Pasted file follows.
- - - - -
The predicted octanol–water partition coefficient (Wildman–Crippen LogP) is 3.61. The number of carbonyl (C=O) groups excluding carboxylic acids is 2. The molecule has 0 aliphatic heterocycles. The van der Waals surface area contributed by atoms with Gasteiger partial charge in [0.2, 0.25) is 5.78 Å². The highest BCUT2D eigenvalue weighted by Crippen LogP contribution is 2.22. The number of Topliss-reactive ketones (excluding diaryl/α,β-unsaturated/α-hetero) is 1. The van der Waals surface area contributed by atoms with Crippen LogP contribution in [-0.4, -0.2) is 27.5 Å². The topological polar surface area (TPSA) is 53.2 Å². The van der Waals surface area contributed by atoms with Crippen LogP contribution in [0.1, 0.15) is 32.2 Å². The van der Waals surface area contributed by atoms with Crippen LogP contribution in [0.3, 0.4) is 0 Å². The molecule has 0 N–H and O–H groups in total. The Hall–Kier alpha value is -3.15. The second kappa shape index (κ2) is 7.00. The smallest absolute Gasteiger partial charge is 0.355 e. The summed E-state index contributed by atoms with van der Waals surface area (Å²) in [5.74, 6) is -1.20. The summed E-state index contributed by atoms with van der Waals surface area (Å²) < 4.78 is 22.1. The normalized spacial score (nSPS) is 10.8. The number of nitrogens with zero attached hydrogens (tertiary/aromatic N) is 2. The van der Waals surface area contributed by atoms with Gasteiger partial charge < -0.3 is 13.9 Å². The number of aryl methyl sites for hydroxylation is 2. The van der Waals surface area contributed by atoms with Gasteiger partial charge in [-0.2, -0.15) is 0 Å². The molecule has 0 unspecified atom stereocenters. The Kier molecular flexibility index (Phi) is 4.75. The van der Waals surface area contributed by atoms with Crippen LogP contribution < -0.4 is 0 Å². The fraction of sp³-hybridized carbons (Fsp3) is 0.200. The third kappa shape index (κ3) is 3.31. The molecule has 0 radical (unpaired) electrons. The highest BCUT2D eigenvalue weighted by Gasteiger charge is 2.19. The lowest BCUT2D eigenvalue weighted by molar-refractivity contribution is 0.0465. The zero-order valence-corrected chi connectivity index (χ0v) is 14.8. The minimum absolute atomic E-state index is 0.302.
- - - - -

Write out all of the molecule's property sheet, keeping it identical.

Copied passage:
The predicted octanol–water partition coefficient (Wildman–Crippen LogP) is 3.61. The number of carbonyl (C=O) groups excluding carboxylic acids is 2. The molecule has 0 aliphatic heterocycles. The van der Waals surface area contributed by atoms with Gasteiger partial charge in [0.2, 0.25) is 5.78 Å². The highest BCUT2D eigenvalue weighted by Crippen LogP contribution is 2.22. The number of Topliss-reactive ketones (excluding diaryl/α,β-unsaturated/α-hetero) is 1. The van der Waals surface area contributed by atoms with Crippen LogP contribution in [-0.4, -0.2) is 27.5 Å². The topological polar surface area (TPSA) is 53.2 Å². The van der Waals surface area contributed by atoms with Crippen LogP contribution in [0.1, 0.15) is 32.2 Å². The van der Waals surface area contributed by atoms with Crippen LogP contribution in [0.3, 0.4) is 0 Å². The molecule has 0 N–H and O–H groups in total. The Hall–Kier alpha value is -3.15. The second kappa shape index (κ2) is 7.00. The smallest absolute Gasteiger partial charge is 0.355 e. The summed E-state index contributed by atoms with van der Waals surface area (Å²) in [5.74, 6) is -1.20. The summed E-state index contributed by atoms with van der Waals surface area (Å²) < 4.78 is 22.1. The normalized spacial score (nSPS) is 10.8. The number of nitrogens with zero attached hydrogens (tertiary/aromatic N) is 2. The van der Waals surface area contributed by atoms with Gasteiger partial charge < -0.3 is 13.9 Å². The number of aryl methyl sites for hydroxylation is 2. The van der Waals surface area contributed by atoms with Gasteiger partial charge in [-0.2, -0.15) is 0 Å². The molecule has 0 unspecified atom stereocenters. The Kier molecular flexibility index (Phi) is 4.75. The van der Waals surface area contributed by atoms with Crippen LogP contribution < -0.4 is 0 Å². The fraction of sp³-hybridized carbons (Fsp3) is 0.200. The third kappa shape index (κ3) is 3.31. The molecule has 0 radical (unpaired) electrons. The highest BCUT2D eigenvalue weighted by Gasteiger charge is 2.19. The lowest BCUT2D eigenvalue weighted by molar-refractivity contribution is 0.0465. The zero-order valence-corrected chi connectivity index (χ0v) is 14.8. The minimum absolute atomic E-state index is 0.302.